Also, if you prefer to use an electric mixer or stand mixer to mash your potatoes, you just might want to consider using Yukon Gold potatoes.

Tip #2: The Right Cut

To make truly creamy mashed potatoes, you’ll want to peel and cut your potatoes. But don’t cut them into little bite sized pieces. Why?

Well, remember I told you that starchy potatoes absorb a lot of water? If you cut them into small pieces, the potatoes absorb more water because there are more pieces to absorb water and give your mashed potatoes a watery taste.

I typically cut my potatoes into fourths.

You can also cook your potatoes with the skin still on and then peel the skin off while the potatoes are still hot. Just be careful not to burn yourself. The potatoes will be very hot!

Tip #3: Use Cold Water

After you peel and quarter your potatoes, you’ll want to place them in a large pot, rinse and cover with COLD water.

If you start with hot water or place your cut potatoes into boiling water, they will cook unevenly. Which means the outsides of the potatoes will be done and kind of fall apart before the insides are even fully cooked.

Tip #4: Use Plenty of Salt

So, you’ve peeled, quarted and covered your lovely potatoes with cold water. Next, you’ll want to add salt. Remember, when potatoes cook that they absorb water. If you add salt to your water then the potatoes will also absorb salt.

Adding salt to your water also means you’ll need to add less salt later when you go to actually mash the potatoes. The addition of salt to the water also makes for more flavorful potatoes.

Don’t be afraid of the salt. Keep in mind that potatoes, as with other starchy and fatty foods, need a lot of salt for the best flavor.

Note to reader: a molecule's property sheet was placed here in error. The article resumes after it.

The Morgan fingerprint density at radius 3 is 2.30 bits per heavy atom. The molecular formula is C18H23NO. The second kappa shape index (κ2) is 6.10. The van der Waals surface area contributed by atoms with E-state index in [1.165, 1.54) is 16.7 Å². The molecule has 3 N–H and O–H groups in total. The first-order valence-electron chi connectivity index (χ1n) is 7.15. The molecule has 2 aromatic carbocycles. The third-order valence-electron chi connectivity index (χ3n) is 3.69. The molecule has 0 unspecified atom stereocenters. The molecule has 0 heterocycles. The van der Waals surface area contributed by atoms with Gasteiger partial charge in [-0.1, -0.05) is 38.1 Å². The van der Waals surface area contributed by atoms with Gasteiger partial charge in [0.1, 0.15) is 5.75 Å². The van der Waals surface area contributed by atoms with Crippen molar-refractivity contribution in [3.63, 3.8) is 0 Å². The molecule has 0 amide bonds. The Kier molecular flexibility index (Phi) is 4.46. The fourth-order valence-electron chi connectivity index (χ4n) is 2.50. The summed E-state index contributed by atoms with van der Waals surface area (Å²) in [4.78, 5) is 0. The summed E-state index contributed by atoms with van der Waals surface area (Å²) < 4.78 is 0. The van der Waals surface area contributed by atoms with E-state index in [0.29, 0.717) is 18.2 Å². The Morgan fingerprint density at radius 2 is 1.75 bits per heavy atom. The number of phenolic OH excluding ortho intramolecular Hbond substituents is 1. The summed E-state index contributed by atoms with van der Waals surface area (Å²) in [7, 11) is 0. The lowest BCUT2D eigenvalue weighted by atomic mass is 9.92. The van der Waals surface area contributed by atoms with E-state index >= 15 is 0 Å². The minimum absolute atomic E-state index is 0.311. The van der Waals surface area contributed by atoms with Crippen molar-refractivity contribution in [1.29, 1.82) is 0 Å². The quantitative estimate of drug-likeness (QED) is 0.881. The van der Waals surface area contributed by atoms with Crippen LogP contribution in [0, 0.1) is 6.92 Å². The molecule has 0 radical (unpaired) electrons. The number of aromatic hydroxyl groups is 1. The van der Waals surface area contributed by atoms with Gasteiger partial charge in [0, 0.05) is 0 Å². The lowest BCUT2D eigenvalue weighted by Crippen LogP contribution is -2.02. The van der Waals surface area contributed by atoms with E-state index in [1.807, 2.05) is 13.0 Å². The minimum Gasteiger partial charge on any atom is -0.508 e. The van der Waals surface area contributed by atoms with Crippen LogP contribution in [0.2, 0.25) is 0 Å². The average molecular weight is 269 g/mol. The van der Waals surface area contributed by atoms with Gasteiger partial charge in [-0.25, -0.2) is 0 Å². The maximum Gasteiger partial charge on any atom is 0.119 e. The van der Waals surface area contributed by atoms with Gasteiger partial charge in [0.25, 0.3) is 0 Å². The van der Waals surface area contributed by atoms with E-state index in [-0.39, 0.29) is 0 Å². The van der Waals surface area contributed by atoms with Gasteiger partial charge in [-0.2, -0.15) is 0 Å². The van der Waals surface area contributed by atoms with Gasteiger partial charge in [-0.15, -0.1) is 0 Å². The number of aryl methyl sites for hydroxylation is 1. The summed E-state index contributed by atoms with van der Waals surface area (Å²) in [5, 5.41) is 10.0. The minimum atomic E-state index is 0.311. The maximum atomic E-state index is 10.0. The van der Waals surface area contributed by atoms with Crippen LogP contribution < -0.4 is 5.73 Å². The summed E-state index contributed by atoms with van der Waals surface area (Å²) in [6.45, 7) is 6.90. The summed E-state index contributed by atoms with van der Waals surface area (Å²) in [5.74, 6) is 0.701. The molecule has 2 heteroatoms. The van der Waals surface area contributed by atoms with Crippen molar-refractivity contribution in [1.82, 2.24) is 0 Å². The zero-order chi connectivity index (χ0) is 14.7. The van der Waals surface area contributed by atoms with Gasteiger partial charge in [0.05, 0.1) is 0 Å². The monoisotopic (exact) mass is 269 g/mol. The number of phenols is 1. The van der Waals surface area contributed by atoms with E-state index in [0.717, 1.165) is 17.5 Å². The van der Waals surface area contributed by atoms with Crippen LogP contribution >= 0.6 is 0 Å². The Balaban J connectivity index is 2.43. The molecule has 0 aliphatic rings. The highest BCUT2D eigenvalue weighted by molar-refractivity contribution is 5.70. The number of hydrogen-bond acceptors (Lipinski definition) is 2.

Think bacon. Have you ever tried unsalted bacon? It’s REALLY lacking in flavor. On the other hand, have you tried salted bacon? Amazing flavor!

Tip #5: Simmer Until Tender

After peeling, cutting, rinsing, covering with cold water and salting your potatoes, you’ll want to cover the pot with a lid, heat over high heat just until water begins to simmer, lower the temperature and continue to simmer until potatoes are tender – typically 15 to 20 minutes.

You’ll know the potatoes are tender when you insert the tip of a knife into the middle of the potato and it goes in without resistance. If they knife meets with resistance, your potatoes aren’t quite tender. Continue simmering for a few more minutes.

Tip #6: Drain Well

After the potatoes have simmered until tender, you’ll want to carefully and gently drain the potatoes. I like to pour my potatoes into a large colander or strainer and let them sit for 2 or 3 minutes.

After well drained, return to the hot pot on the stove (burner turned off). The hot pot will continue to remove extra water from the potatoes.

Tip #7: Mash While Hot

You really will want to mash your boiled potatoes while they’re still hot. Hot potatoes absorb the fat and cream better and will fluff up much nicer than warm or cold potatoes.

Have you ever tried to fluff a cold baked potato? Then you’ll understand the concept behind whipping up really fluffy mashed potatoes by mashining while they’re still hot.

Tip #8: Use Warm Fats and Cream or Milk

The butter and sour cream that you add to your potatoes should be at room temperature. Any cream or milk that you add to your potatoes should be heated up on the stove first.